Ask the Author: Jennifer Fawcett

A graduate of the University of Iowa’s MFA Playwrights Workshop and 10-year co-artistic director of the Iowa’s Working Group Theatre, Jennifer Fawcett has released her debut novel, ‘Beneath the Stairs.’



Ariana Lessard, Arts Reporter

Jennifer Fawcett graduated from the University of Iowa’s MFA Playwrights Workshop and served as co-artistic director of Iowa’s Working Group Theatre for 10 years. Her debut novel, Beneath the Stairs, is about two girls facing the consequences of what they see in a house in the woods at age 14.

(This interview has been edited for length and clarity. Read the full interview at

Daily Iowan: What was the inspiration for your book?

Fawcett: So a friend challenged me to do NaNoWriMo when I was in Iowa City. It was a number of years ago and I had no idea what I was going to write about, and this idea — this image — sort of came to me of for young women, like young teens, standing with their bikes beside them on a summer day looking at this abandoned, maybe haunted house and trying to decide if they were going to go in or not. So that was like this picture came to my mind. And I think the reason why — I don’t know why I was thinking about it — but I think the reason why I did is that when I was 13, on a summer day, on a bike ride, I did the same thing. I did that. I was one of those girls and I went into this house that I had read recently discovered was near us in the country and was supposed to be haunted, and so it was in the shape of an octagon. So that’s why the house in the book is an octagon, because the real house that I went into was. That’s like, a weird detail I never thought of. I had no idea. It was like some kind of an architectural trend or something — I don’t know. Like, there are octagonal houses, so it’s just not very many of them. I was trying to figure out if it was like a significance of the number eight or something. I’ve been told the idea is that the Devil can’t get you in the corner. Except that then somebody said, ‘Oh, no, that’s more for roundhouses.’ But I mean, it would work for an octagonal house too because it’s not it’s true, you know? It’s not a 90-degree angle.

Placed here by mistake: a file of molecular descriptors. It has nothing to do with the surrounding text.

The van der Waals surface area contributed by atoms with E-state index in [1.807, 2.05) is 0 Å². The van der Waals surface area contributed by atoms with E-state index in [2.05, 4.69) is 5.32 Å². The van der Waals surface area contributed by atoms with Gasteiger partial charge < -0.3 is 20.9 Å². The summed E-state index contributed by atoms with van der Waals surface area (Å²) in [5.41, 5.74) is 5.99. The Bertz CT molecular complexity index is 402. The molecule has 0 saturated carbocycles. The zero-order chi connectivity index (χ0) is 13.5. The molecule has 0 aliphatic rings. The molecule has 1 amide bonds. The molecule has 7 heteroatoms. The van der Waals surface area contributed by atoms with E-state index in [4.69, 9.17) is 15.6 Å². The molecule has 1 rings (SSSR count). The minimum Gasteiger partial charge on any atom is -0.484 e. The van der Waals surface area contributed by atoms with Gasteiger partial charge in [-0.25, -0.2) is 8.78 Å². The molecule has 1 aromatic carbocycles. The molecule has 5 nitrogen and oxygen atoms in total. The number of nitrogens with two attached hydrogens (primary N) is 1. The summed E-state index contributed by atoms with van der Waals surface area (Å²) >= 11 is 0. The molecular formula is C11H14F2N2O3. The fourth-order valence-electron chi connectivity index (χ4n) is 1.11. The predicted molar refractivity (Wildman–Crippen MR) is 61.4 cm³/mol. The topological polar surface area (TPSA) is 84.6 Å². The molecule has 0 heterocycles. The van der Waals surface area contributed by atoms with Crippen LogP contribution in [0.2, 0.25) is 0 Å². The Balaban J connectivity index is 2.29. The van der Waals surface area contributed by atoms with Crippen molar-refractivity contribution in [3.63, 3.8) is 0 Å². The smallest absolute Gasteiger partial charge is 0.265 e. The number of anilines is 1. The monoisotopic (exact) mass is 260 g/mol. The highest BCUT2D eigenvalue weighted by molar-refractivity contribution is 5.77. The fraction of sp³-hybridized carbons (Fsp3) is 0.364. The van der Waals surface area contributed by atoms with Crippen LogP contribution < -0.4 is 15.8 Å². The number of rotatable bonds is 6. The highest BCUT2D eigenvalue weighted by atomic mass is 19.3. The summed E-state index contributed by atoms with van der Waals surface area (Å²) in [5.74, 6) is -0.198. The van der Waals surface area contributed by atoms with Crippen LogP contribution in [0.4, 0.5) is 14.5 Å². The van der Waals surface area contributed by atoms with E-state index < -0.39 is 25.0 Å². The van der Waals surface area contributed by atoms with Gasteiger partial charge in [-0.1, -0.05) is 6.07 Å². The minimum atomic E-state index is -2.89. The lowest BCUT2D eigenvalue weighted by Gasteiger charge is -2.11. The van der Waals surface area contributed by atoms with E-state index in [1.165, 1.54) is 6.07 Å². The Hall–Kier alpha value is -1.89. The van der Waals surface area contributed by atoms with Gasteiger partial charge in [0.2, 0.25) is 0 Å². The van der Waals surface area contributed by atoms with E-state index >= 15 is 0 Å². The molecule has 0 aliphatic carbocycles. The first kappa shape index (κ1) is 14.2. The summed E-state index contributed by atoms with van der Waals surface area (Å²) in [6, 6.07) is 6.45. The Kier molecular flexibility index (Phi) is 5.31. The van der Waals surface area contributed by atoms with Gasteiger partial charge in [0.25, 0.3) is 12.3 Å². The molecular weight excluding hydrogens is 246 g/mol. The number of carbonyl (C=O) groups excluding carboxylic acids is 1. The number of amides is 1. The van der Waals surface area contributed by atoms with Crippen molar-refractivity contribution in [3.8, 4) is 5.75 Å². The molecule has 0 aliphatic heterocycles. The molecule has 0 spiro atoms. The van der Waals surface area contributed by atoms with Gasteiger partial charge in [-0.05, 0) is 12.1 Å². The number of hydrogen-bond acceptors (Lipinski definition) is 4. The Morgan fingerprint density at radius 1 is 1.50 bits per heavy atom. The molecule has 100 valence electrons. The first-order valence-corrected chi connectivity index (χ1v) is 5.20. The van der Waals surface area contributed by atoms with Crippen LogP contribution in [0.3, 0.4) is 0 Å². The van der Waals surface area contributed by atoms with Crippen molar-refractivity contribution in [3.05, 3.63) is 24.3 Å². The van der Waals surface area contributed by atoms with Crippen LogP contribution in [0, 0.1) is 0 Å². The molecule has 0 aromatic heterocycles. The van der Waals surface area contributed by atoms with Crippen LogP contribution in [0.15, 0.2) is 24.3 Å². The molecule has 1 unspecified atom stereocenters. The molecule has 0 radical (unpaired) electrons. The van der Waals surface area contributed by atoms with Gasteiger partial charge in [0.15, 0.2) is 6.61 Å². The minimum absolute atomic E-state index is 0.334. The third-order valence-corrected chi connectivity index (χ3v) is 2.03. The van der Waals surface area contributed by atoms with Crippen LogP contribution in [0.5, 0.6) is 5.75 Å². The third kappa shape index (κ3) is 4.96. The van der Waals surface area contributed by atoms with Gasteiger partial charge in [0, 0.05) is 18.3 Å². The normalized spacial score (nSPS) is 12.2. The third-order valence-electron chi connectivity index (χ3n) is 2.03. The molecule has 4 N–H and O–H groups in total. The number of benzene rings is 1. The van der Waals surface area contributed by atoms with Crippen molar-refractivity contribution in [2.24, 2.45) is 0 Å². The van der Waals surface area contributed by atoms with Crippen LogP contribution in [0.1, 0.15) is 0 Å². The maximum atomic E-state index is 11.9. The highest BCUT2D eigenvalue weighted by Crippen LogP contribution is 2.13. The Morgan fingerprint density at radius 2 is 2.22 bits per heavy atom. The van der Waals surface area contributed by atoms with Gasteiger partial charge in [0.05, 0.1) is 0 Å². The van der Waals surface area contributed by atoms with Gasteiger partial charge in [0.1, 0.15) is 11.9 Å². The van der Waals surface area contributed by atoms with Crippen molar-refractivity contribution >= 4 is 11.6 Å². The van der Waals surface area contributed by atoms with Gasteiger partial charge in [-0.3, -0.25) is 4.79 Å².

DI: What does what is your artistic process look like?

Fawcett: I do a lot of writing. I didn’t outline this book, which is probably one reason why it took me so long to write. I did what they call “pantsing” which is really just sort of, you go in and you just sort of write your way forward and figure out what the story is. So because I was initially creating this in NaNoWriMo — and again, I didn’t really know if I was going to be able to create a book.The goal of NaNoWriMo is just about a word count. It’s just about hitting a daily word count, so that at the end of the month, you have written 50,000 words, which is actually not really a novel, it’s that will be a short novel, actually. But you’re certainly well on your way to it. So it was really just moving forward. Just keep going, keep going, keep going, and telling myself to get the story on the page. And then after that, once I had an understanding of what the story was, then I go back and I look at what’s there and I see I try and see sort of what’s the structure that’s organically been created in a story and then how can I, you know, make that structure stronger, essentially. because I think when you write the first draft, your mind drops all sorts of great clues and you know, unfinished threads and all that sort of thing. And so part of the job of revision is going back and seeing what all of those are and snipping some of them off and then carrying other ones through to, like, continue my metaphor.